Sojourner Truth Ain't I a Woman Primary Source Activity

Rated 4.88 out of 5, based on 24 reviews
24 Ratings
Students of History
Grade Levels
7th - 10th
Resource Type
Formats Included
  • PDF
  • Google Apps™
4 pages
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Students of History
Includes Google Apps™
The Teacher-Author indicated this resource includes assets from Google Workspace (e.g. docs, slides, etc.).


This activity on Sojourner Truth's famous "Ain't I a Woman?" speech is excellent for introducing your students to primary source analysis! It includes both printable and Google Docs versions of the activity in this one download!

Included in the download are 2 versions of Sojourner Truth's speech:the most widely printed version and an earlier account from an Abolitionist newspaper. Both versions of the speech are very short, compelling, and easy for students to understand. I often have volunteers read them in front of the class to best demonstrate their power to the class.

Following the 2 versions of her speech is a worksheet with open-ended analysis questions designed to get your students thinking critically about Truth's words and the differences between the two accounts.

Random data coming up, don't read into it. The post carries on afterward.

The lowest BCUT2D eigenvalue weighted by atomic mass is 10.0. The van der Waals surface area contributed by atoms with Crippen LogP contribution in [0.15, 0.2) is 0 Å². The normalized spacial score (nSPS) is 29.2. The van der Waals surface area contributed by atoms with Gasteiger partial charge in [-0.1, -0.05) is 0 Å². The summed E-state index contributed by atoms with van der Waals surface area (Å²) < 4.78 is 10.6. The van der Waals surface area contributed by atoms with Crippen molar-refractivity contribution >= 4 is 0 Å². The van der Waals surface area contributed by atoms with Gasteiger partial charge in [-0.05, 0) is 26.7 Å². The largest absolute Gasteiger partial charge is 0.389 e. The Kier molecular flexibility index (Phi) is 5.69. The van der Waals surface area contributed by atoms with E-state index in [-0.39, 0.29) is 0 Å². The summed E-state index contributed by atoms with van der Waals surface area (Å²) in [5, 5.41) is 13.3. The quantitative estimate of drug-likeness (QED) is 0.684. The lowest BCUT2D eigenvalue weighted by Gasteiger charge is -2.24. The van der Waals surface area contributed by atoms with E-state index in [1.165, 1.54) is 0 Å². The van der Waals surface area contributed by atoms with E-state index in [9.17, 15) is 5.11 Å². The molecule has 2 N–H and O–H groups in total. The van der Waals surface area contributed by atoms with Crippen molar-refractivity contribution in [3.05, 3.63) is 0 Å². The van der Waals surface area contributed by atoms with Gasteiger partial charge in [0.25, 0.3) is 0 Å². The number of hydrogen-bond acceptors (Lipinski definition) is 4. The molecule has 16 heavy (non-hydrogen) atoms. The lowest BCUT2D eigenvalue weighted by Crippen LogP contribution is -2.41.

I love this resource because it is an primary source that is engrossing and in language students can comprehend. It's a great way to get them into more primary sources.

The printable PDF worksheet includes a link to access the Google Docs version which can be used if you're in a paperless classroom or just want to make it an online activity!

Thanks so much for checking it out!

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Total Pages
4 pages
Answer Key
Teaching Duration
40 minutes
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to see state-specific standards (only available in the US).
Cite specific textual evidence to support analysis of primary and secondary sources.
Determine the central ideas or information of a primary or secondary source; provide an accurate summary of the source distinct from prior knowledge or opinions.
Identify key steps in a text’s description of a process related to history/social studies (e.g., how a bill becomes law, how interest rates are raised or lowered).
Determine the meaning of words and phrases as they are used in a text, including vocabulary specific to domains related to history/social studies.
Describe how a text presents information (e.g., sequentially, comparatively, causally).


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